Jonathan: We sold our first jar of Uist Machair Flower Honey today. An historic first not just because it is our first sale of honey, or because it is almost certainly the first honey to be produced in (let alone sold from) this garden in its long 350+ year history, but it is quite possibly the first jar of honey ever produced and sold in Uist and Barra. Although at this stage we’re growing bees rather than producing honey, I had reason to remove a ‘super’ I’d put on to allow the bees to keep their own winter supplies. We’ve no proper extracting equipment yet, so I used rather messy and time-consuming manual methods to extract and filter the honey, and then I put into jars just as we do for jams and chutneys. This was meant to be just for our own use, but it looked so good I thought: why not try it on our customers? I designed some labels, printed them and had them ready to put on the jars when a customer comes to the door for eggs and says “By the way, I see you have bees …” (there are, for reasons that will now be obvious, hives positioned right outside a window of the Woolshed Studio), “… do you by any chance have honey for sale?”. I heard D reply, quick as a flash, “Jonathan’s in the kitchen right now, labelling our first ever batch: would you like some?” Yes, they would, and after a hurried but hushed discussion in the kitchen D returned to the door with a jar – with the product label on but lacking the finishing touches – “… and that’ll be £4.75 for the honey”. Meanwhile another customer had come to the door and was waiting behind the first, and piped up – oh I’ll take one of those as well; and then the same for another and then again another customer. Four jars of honey sold in less than 10 minutes. At £4.75 for a 250g (1/2lb jar). But before you think what a rip-off!, or immediately turn to the internet to plan your own honey Klondike , you’re best knowing the facts. We’ve spent thousands of pounds and many hundreds of hours to get to this point – and there’s a lot more investment required before we can cost-effectively extract honey and get it ready for sale; and yet at this point we can’t expect any more than 100 jars a year (sales value less than £500) at very best. Quite simply, it doesn’t pay unless you’re determined to build up to a pretty large operation, and can sell direct to the public with minimum overheads. Fortunately, that’s exactly the position we are in.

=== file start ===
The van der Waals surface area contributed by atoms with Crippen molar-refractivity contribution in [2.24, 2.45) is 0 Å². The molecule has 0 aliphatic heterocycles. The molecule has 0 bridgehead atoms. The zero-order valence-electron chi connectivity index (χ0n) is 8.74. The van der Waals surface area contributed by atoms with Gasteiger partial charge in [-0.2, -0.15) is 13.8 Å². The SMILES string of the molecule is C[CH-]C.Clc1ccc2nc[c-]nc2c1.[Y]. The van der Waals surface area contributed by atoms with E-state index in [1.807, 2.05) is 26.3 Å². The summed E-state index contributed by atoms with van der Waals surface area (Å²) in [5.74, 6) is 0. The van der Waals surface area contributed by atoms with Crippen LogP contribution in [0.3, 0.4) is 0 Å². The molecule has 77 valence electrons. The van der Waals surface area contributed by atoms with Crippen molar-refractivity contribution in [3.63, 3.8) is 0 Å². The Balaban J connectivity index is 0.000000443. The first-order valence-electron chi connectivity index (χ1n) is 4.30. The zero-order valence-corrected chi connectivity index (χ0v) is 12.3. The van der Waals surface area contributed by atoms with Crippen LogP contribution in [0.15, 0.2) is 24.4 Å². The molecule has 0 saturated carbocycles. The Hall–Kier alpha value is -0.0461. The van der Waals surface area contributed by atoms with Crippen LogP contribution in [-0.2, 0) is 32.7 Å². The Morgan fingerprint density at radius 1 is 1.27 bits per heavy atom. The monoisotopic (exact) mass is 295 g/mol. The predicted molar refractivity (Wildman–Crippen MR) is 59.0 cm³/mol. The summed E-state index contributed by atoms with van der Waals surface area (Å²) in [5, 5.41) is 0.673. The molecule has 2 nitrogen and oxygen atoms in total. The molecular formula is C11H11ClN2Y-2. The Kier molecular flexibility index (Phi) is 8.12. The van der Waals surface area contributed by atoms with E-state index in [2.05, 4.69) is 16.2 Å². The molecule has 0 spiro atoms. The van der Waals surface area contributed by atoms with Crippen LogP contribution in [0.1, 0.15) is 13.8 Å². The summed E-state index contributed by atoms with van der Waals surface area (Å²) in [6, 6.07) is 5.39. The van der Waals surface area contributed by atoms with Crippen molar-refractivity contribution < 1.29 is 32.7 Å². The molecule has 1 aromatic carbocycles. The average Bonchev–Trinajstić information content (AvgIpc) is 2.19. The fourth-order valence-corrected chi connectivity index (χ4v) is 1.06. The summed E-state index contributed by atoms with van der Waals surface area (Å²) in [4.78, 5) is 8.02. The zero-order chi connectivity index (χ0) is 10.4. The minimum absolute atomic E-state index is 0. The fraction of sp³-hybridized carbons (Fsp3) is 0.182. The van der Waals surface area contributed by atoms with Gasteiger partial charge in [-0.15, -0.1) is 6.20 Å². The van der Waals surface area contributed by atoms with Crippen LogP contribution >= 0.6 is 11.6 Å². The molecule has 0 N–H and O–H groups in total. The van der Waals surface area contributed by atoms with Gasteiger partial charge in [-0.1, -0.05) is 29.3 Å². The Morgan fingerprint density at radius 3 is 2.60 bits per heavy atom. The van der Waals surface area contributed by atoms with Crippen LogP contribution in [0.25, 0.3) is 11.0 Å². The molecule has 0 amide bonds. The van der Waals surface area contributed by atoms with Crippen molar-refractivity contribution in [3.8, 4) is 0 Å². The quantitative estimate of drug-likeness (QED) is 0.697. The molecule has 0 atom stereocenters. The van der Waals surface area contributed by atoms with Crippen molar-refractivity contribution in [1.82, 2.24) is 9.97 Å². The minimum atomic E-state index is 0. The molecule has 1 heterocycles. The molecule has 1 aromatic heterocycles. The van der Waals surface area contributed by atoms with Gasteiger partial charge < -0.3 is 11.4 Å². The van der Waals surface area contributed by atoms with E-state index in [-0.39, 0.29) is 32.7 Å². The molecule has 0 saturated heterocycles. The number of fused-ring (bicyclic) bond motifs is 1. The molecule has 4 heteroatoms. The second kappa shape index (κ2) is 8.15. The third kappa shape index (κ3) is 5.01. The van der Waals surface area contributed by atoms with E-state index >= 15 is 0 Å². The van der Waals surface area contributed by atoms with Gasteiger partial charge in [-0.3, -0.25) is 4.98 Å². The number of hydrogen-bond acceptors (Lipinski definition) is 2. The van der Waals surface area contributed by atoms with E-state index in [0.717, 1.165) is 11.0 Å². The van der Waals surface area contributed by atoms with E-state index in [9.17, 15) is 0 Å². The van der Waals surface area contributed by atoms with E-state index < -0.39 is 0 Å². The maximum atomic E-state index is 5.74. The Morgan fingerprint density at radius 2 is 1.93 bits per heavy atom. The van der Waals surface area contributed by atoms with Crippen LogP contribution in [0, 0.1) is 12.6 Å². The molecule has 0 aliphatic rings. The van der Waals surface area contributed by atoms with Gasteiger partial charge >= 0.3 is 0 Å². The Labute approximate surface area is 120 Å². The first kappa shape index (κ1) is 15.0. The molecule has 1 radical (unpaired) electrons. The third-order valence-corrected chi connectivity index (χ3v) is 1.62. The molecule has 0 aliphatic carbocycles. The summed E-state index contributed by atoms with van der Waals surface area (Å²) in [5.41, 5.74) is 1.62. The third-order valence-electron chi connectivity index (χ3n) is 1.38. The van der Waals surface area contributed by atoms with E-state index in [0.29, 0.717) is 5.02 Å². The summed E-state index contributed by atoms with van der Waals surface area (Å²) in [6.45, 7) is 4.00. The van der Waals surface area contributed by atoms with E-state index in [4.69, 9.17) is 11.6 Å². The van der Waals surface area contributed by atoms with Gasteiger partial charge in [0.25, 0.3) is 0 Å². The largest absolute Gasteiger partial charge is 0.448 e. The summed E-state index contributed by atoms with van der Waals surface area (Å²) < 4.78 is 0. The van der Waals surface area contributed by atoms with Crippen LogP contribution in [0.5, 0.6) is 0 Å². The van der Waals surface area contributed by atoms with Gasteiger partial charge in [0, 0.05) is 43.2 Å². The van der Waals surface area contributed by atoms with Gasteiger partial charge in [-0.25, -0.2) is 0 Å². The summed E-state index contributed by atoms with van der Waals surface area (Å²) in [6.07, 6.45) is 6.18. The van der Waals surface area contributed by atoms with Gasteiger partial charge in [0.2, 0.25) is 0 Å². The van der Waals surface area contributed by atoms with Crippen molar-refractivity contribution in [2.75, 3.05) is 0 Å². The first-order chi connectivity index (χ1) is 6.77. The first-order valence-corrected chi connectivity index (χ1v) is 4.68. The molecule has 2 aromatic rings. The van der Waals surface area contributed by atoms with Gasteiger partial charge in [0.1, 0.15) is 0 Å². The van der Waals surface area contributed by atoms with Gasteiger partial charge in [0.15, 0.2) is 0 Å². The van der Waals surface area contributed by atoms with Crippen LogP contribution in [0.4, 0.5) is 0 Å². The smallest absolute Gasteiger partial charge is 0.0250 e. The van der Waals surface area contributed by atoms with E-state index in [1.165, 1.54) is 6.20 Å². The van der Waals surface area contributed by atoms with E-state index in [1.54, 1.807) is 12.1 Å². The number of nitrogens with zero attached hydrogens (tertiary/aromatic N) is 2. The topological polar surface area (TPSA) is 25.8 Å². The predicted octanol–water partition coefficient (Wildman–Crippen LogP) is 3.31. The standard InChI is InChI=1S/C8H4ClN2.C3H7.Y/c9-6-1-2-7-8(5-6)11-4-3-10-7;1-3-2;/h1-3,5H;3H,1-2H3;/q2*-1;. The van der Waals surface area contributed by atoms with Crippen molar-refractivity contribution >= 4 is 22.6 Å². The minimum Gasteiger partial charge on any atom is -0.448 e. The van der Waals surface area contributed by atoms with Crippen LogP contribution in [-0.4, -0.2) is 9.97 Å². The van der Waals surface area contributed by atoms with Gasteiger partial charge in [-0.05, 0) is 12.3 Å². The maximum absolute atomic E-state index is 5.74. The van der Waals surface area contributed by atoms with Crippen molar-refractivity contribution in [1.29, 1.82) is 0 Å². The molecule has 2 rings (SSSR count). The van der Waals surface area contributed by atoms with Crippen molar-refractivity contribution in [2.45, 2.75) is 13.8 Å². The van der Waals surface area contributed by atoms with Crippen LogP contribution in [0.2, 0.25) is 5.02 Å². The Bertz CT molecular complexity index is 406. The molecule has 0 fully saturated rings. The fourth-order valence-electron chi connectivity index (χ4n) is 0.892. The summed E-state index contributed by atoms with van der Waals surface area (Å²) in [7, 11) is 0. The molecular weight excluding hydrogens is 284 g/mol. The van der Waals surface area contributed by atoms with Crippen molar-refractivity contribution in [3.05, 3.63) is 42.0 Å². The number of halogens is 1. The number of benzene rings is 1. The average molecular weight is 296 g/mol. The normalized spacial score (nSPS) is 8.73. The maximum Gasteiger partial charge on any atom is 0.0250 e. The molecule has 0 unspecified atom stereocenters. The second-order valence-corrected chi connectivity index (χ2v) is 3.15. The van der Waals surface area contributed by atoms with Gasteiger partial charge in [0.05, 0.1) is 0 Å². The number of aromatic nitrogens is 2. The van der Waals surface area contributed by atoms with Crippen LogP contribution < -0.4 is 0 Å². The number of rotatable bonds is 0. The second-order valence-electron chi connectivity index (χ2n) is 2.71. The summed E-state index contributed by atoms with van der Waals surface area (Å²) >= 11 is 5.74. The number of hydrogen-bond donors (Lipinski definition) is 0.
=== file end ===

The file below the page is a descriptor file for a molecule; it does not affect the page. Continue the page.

Jonathan: Someone coming up to the house door to pay for a jar of jam from the shop, but he stopped on his way to help himself to a handful of gooseberries from the tray D picked this morning, and started eating them. Are you thinking of buying gooseberries? I ask. Just tasting – actually I’d like half a dozen eggs. Back from the kitchen I see that all the gooseberries he’d taken are gone: Well, are you going to buy the gooseberries? Himself: Oh no – much too tart! Well that must be a surprise to you, what with gooseberries normally being so sweet and succulent straight off the bush. You might have asked, they are actually for our own meal tonight – you’re helping yourself to our dinner!
Denise: Grotty weather it is – a fine rain driven in from the sea by a bullying wind, everything sodden; and what chance is there of getting the woodstain on the cladding for the new studio to dry …. Aaagh! But the tourists – and yes there are plenty about, albeit mostly holed up in front of warm fires! – want something indoors to do, and just now two men (not my typical big-spending customers by any means – they usually come on their own only for eggs) came to the house and after browsing for a bit over our temporary display in the conservatory spent £130 on hand-woven scarves, hand-made greeting cards, and lemon curd and jam. Result!